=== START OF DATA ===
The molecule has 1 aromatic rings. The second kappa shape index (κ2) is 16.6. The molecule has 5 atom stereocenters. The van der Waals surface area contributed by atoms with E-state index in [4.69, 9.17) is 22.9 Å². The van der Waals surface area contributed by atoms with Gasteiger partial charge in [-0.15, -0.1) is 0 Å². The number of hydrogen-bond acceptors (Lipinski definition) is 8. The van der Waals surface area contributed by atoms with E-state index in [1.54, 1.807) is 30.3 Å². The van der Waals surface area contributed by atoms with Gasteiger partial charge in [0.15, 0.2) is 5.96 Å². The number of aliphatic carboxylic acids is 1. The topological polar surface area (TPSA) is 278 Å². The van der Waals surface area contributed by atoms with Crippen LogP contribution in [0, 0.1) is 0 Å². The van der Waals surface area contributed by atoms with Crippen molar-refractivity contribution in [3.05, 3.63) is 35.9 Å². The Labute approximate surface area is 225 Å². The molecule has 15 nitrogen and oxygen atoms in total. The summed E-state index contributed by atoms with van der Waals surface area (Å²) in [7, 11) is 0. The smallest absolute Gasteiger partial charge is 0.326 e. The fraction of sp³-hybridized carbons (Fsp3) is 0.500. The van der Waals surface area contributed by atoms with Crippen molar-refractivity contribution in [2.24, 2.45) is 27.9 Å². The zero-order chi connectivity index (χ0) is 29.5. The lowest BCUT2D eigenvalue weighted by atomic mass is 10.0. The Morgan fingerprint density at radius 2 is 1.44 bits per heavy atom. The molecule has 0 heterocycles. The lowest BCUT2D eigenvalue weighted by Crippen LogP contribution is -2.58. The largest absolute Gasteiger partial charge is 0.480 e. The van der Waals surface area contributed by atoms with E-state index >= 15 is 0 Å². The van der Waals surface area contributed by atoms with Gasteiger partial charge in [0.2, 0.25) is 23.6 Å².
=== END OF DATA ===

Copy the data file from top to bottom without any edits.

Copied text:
The molecule has 1 aromatic rings. The second kappa shape index (κ2) is 16.6. The molecule has 5 atom stereocenters. The van der Waals surface area contributed by atoms with E-state index in [4.69, 9.17) is 22.9 Å². The van der Waals surface area contributed by atoms with Gasteiger partial charge in [-0.15, -0.1) is 0 Å². The number of hydrogen-bond acceptors (Lipinski definition) is 8. The van der Waals surface area contributed by atoms with E-state index in [1.54, 1.807) is 30.3 Å². The van der Waals surface area contributed by atoms with Gasteiger partial charge in [0.15, 0.2) is 5.96 Å². The number of aliphatic carboxylic acids is 1. The topological polar surface area (TPSA) is 278 Å². The van der Waals surface area contributed by atoms with Crippen LogP contribution in [0, 0.1) is 0 Å². The van der Waals surface area contributed by atoms with Crippen molar-refractivity contribution in [3.05, 3.63) is 35.9 Å². The Labute approximate surface area is 225 Å². The molecule has 15 nitrogen and oxygen atoms in total. The summed E-state index contributed by atoms with van der Waals surface area (Å²) in [7, 11) is 0. The smallest absolute Gasteiger partial charge is 0.326 e. The fraction of sp³-hybridized carbons (Fsp3) is 0.500. The van der Waals surface area contributed by atoms with Crippen molar-refractivity contribution in [2.24, 2.45) is 27.9 Å². The zero-order chi connectivity index (χ0) is 29.5. The lowest BCUT2D eigenvalue weighted by atomic mass is 10.0. The Morgan fingerprint density at radius 2 is 1.44 bits per heavy atom. The molecule has 0 heterocycles. The lowest BCUT2D eigenvalue weighted by Crippen LogP contribution is -2.58. The largest absolute Gasteiger partial charge is 0.480 e. The van der Waals surface area contributed by atoms with E-state index >= 15 is 0 Å². The van der Waals surface area contributed by atoms with Gasteiger partial charge in [0.2, 0.25) is 23.6 Å².